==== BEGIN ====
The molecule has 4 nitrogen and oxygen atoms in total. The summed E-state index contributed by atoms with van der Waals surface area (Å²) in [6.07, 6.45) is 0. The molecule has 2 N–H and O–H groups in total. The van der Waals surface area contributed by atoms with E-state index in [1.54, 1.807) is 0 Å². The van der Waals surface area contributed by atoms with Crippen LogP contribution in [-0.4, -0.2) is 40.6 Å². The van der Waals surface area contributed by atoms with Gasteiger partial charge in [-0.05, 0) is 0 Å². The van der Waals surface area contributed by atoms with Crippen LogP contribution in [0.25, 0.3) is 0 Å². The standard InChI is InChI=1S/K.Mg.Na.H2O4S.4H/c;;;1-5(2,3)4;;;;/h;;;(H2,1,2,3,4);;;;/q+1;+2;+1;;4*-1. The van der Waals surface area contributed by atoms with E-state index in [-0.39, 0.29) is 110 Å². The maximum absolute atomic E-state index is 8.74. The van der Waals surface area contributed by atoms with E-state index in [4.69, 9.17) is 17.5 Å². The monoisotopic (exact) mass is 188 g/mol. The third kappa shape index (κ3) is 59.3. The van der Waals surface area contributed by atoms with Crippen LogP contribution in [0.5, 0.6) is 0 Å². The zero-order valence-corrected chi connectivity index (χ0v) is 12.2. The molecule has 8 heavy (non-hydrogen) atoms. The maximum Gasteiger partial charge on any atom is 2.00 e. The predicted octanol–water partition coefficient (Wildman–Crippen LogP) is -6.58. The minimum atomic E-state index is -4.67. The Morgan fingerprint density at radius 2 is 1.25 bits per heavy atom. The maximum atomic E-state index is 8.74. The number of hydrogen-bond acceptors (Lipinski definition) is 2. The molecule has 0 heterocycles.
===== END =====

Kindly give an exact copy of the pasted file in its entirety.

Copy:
The molecule has 4 nitrogen and oxygen atoms in total. The summed E-state index contributed by atoms with van der Waals surface area (Å²) in [6.07, 6.45) is 0. The molecule has 2 N–H and O–H groups in total. The van der Waals surface area contributed by atoms with E-state index in [1.54, 1.807) is 0 Å². The van der Waals surface area contributed by atoms with Crippen LogP contribution in [-0.4, -0.2) is 40.6 Å². The van der Waals surface area contributed by atoms with Gasteiger partial charge in [-0.05, 0) is 0 Å². The van der Waals surface area contributed by atoms with Crippen LogP contribution in [0.25, 0.3) is 0 Å². The standard InChI is InChI=1S/K.Mg.Na.H2O4S.4H/c;;;1-5(2,3)4;;;;/h;;;(H2,1,2,3,4);;;;/q+1;+2;+1;;4*-1. The van der Waals surface area contributed by atoms with E-state index in [-0.39, 0.29) is 110 Å². The maximum absolute atomic E-state index is 8.74. The van der Waals surface area contributed by atoms with E-state index in [4.69, 9.17) is 17.5 Å². The monoisotopic (exact) mass is 188 g/mol. The third kappa shape index (κ3) is 59.3. The van der Waals surface area contributed by atoms with Crippen LogP contribution in [0.5, 0.6) is 0 Å². The zero-order valence-corrected chi connectivity index (χ0v) is 12.2. The molecule has 8 heavy (non-hydrogen) atoms. The maximum Gasteiger partial charge on any atom is 2.00 e. The predicted octanol–water partition coefficient (Wildman–Crippen LogP) is -6.58. The minimum atomic E-state index is -4.67. The Morgan fingerprint density at radius 2 is 1.25 bits per heavy atom. The maximum atomic E-state index is 8.74. The number of hydrogen-bond acceptors (Lipinski definition) is 2. The molecule has 0 heterocycles.